Tuesday, July 20, 2010
Tim Davis stakes his claim on Democratic nomination
Last night, I referred to Tim Davis as "foppish," and I will stand by that assessment, but that must have had something to do with the quality of the questions. Davis not only came across as the most prepared Democrat to take the position currently held by Roy Blunt, but he even drew that greatest of compliments from two people who talked to me after the forum.
"If that Davis wasn't a Democrat, I would vote for him," both said in almost exactly the same words.
Davis is a lawyer, an economist, and holds views that fit in comfortably in southwest Missouri. He was the only candidate among the 10 who came out strongly in favor of keeping the Department of Education. He told the audience of his time doing mission work in China and India where poor children are not guaranteed an education. "The government must be involved in education," he said, but if that turned off any of those wanting total local control, he took a stand in favor of improving education through whatever means necessary, including vouchers and charter schools.
Davis fielded the economic questions with ease, advocating the elimination of federal subsidies for companies and balancing the federal budget.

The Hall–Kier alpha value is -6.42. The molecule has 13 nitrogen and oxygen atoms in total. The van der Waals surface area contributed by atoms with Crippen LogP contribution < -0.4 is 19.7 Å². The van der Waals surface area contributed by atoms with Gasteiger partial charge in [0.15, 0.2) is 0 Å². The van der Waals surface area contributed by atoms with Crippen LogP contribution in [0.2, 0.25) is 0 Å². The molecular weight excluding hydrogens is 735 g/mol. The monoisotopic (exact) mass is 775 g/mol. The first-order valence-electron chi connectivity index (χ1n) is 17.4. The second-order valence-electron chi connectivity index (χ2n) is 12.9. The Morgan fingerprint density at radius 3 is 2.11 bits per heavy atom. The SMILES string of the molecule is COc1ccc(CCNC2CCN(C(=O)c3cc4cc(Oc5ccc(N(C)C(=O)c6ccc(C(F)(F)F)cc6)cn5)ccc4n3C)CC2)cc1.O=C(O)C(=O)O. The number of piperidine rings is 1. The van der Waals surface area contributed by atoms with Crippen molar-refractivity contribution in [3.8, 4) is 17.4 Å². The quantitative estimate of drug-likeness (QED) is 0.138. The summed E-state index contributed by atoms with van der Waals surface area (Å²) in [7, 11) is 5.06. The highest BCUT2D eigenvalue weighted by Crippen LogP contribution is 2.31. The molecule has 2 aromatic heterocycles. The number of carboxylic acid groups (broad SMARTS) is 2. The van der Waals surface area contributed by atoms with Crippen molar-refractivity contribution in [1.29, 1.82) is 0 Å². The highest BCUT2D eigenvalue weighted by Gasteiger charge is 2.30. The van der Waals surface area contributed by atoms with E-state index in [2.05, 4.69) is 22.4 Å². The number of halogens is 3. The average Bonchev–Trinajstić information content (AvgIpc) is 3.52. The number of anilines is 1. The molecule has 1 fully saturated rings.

While Davis was in his element, it was not the night for his opponent, Scott Eckersley, who seemed out of sorts the entire evening. Eckersley was able to make the point that he had taken a principled stand for the public's right to know, which led to his dismissal by the Matt Blunt administration, a court fight, and the $100,000 settlement that is largely financing his race, but on the issues it was Davis, who had the upper hand.
Eckersley didn't help himself by mentioning again that his beliefs did not necessarily coincide with the Democratic Party, but by running on the ticket, he was giving himself a better chance to survive until November.
In the August primary, a lot of Democrats will be voting on the Republican ticket to give themselves a say in county races. It has become a southwest Missouri tradition. The only Democrats who will vote Aug. 3 are the true blue ones (so to speak) and Eckersley's independent streak might have been better off if saved until November. If he doesn't watch it, he will be sitting in the sidelines in November watching Tim Davis battle the winner of the Republican Primary.
(Photo: Tim Davis talks with KOAM's Lisa Olliges and Joplin Globe reporter Alexandra Nicholas after the Seventh District Candidate Forum tonight)